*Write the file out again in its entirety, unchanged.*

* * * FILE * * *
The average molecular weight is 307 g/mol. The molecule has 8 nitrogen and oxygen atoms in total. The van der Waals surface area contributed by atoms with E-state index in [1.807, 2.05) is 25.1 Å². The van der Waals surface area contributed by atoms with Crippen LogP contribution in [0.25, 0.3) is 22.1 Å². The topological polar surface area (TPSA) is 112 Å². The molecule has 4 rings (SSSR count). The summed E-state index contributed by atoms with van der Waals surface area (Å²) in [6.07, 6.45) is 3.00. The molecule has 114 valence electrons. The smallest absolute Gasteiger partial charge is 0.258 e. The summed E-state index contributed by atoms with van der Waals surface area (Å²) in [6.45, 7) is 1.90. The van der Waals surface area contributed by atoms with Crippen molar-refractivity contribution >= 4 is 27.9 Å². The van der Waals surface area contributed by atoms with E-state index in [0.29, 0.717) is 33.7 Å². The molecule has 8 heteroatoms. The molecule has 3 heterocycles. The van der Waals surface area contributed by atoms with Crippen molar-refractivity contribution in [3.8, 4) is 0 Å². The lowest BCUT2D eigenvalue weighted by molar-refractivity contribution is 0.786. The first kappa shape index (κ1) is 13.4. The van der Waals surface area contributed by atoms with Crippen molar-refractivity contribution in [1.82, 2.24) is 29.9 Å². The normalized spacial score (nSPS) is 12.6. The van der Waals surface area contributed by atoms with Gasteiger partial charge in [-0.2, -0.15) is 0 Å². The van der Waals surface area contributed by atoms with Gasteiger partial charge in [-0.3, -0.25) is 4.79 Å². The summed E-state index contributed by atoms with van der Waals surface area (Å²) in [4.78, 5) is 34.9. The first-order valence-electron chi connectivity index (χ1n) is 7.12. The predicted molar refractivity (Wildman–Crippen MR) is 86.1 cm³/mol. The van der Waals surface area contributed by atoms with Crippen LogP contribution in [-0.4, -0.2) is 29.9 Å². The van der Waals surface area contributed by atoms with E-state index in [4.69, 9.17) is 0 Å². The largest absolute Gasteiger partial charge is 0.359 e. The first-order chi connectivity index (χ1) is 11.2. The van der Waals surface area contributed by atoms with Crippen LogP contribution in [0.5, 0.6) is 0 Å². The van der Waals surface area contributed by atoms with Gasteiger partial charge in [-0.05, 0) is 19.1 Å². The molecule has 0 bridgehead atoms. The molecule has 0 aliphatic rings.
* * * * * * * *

The average molecular weight is 307 g/mol. The molecule has 8 nitrogen and oxygen atoms in total. The van der Waals surface area contributed by atoms with E-state index in [1.807, 2.05) is 25.1 Å². The van der Waals surface area contributed by atoms with Crippen LogP contribution in [0.25, 0.3) is 22.1 Å². The topological polar surface area (TPSA) is 112 Å². The molecule has 4 rings (SSSR count). The summed E-state index contributed by atoms with van der Waals surface area (Å²) in [6.07, 6.45) is 3.00. The molecule has 114 valence electrons. The smallest absolute Gasteiger partial charge is 0.258 e. The summed E-state index contributed by atoms with van der Waals surface area (Å²) in [6.45, 7) is 1.90. The van der Waals surface area contributed by atoms with Crippen molar-refractivity contribution >= 4 is 27.9 Å². The van der Waals surface area contributed by atoms with E-state index in [0.29, 0.717) is 33.7 Å². The molecule has 8 heteroatoms. The molecule has 3 heterocycles. The van der Waals surface area contributed by atoms with Crippen molar-refractivity contribution in [3.8, 4) is 0 Å². The lowest BCUT2D eigenvalue weighted by molar-refractivity contribution is 0.786. The first kappa shape index (κ1) is 13.4. The van der Waals surface area contributed by atoms with Crippen molar-refractivity contribution in [1.82, 2.24) is 29.9 Å². The normalized spacial score (nSPS) is 12.6. The van der Waals surface area contributed by atoms with Gasteiger partial charge in [-0.2, -0.15) is 0 Å². The van der Waals surface area contributed by atoms with Gasteiger partial charge in [-0.3, -0.25) is 4.79 Å². The summed E-state index contributed by atoms with van der Waals surface area (Å²) in [4.78, 5) is 34.9. The first-order valence-electron chi connectivity index (χ1n) is 7.12. The predicted molar refractivity (Wildman–Crippen MR) is 86.1 cm³/mol. The van der Waals surface area contributed by atoms with Crippen LogP contribution in [-0.4, -0.2) is 29.9 Å². The van der Waals surface area contributed by atoms with E-state index in [4.69, 9.17) is 0 Å². The largest absolute Gasteiger partial charge is 0.359 e. The first-order chi connectivity index (χ1) is 11.2. The van der Waals surface area contributed by atoms with Crippen LogP contribution in [0.5, 0.6) is 0 Å². The van der Waals surface area contributed by atoms with Gasteiger partial charge in [-0.05, 0) is 19.1 Å². The molecule has 0 bridgehead atoms. The molecule has 0 aliphatic rings.